believe that God actually hears your prayer. I mean, we go through the
motions, bow our heads, say the right words, but do we really think anyone
hears us other than those around us?

James gives us some interesting insight into prayer in James 1:5-8 where he
writes: "If you need wisdom, ask our generous God, and he will give it to
you. He will not rebuke you for asking. But when you ask him, be sure that
your faith is in God alone. Do not waver, for a person with divided loyalty
is as unsettled as a wave of the sea that is blown and tossed by the wind.
Such people should not expect to receive anything from the Lord. Their
loyalty is divided between God and the world, and they are unstable in
everything they do." (NLT)

They say that in some things "a little child shall lead them." When our
oldest son Kirk was only about 5 years old and was kneeling beside his bed
one night saying his prayers (from the heart). He prayed, "And God, thank
you for my grandma, because she gives me everything I want."

I thought of this also when I read the following story about prayer. It
seems a minister's little six-year-old girl had been so naughty during the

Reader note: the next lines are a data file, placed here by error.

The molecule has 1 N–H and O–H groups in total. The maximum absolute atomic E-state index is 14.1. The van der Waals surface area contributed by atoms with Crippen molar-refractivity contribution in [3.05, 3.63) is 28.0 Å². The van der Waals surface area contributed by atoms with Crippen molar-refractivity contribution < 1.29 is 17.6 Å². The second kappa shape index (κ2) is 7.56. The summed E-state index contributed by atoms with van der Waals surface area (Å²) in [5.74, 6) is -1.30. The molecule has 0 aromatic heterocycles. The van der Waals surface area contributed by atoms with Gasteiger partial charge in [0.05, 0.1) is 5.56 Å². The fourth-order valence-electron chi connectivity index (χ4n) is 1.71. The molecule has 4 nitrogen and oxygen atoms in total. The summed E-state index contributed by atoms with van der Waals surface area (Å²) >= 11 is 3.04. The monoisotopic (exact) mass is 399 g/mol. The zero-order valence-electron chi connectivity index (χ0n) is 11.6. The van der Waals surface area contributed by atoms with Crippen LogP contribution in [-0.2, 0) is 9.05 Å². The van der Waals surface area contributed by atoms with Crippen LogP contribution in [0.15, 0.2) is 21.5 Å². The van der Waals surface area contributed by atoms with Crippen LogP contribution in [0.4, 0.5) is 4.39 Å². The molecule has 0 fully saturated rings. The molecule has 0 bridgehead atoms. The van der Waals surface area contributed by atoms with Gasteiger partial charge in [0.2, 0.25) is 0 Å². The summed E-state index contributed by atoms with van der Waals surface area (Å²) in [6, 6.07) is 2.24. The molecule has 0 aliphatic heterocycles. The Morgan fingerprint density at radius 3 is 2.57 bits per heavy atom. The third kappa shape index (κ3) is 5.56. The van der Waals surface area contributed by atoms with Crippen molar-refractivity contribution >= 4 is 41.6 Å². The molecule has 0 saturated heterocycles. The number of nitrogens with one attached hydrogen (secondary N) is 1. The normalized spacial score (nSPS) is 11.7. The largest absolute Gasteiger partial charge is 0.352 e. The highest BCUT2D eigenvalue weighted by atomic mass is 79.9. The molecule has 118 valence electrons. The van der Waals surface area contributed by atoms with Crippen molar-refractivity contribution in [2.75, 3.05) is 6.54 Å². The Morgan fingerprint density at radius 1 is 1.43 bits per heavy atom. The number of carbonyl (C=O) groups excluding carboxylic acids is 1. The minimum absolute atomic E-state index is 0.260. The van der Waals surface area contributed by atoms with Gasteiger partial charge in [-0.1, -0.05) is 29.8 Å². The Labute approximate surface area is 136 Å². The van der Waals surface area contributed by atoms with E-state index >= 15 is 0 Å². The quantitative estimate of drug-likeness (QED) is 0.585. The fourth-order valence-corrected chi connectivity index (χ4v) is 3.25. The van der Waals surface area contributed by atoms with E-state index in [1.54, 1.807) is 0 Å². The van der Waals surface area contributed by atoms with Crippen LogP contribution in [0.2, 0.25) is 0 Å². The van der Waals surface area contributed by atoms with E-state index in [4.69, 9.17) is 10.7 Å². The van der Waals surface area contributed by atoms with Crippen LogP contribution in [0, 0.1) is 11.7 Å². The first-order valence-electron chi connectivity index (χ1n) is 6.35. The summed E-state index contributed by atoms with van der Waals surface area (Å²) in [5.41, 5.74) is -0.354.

week that her mother decided to give her the worst kind of punishment. She
told her she couldn't go to the Sunday School Picnic on Saturday.

When the day came, her mother felt she had been too harsh and changed her
mind. When she told the little girl she could go to the picnic, the child's
reaction was one of gloom and unhappiness. "What's the matter? I thought
you'd be glad to go to the picnic." her mother said. "It's too late!" the
little girl said. "I've already prayed for rain."

So when you gather with your friends and family (or just pray alone),
remember to pray from the heart, nothing wavering or doubting and know for
certain that Our God hears you.

Russ Lawson

Monday, November 15, 2010

Ron Herman

Kathy and the wife of one of our deacons in Virginia were studying with a sweet woman who was eventually baptized and who remains faithful to this day.  The woman lived in an apartment in a higher crime area.  In the midst of one of their studies, her huge, heavily tattooed, and obviously drunk nephew came downstairs weeping openly and profusely.  Apparently he had been eavesdropping on the study and felt, perhaps aided by the large, nearly empty bottle of liquor, a need of God.  Up to that point, Kathy and her co-teacher was unaware this nephew was in the apartment.  It turns out that this young man faced stiff legal problems as a convicted drug dealer who would not leave that lifestyle.  He was miserable, frightened, and utterly directionless.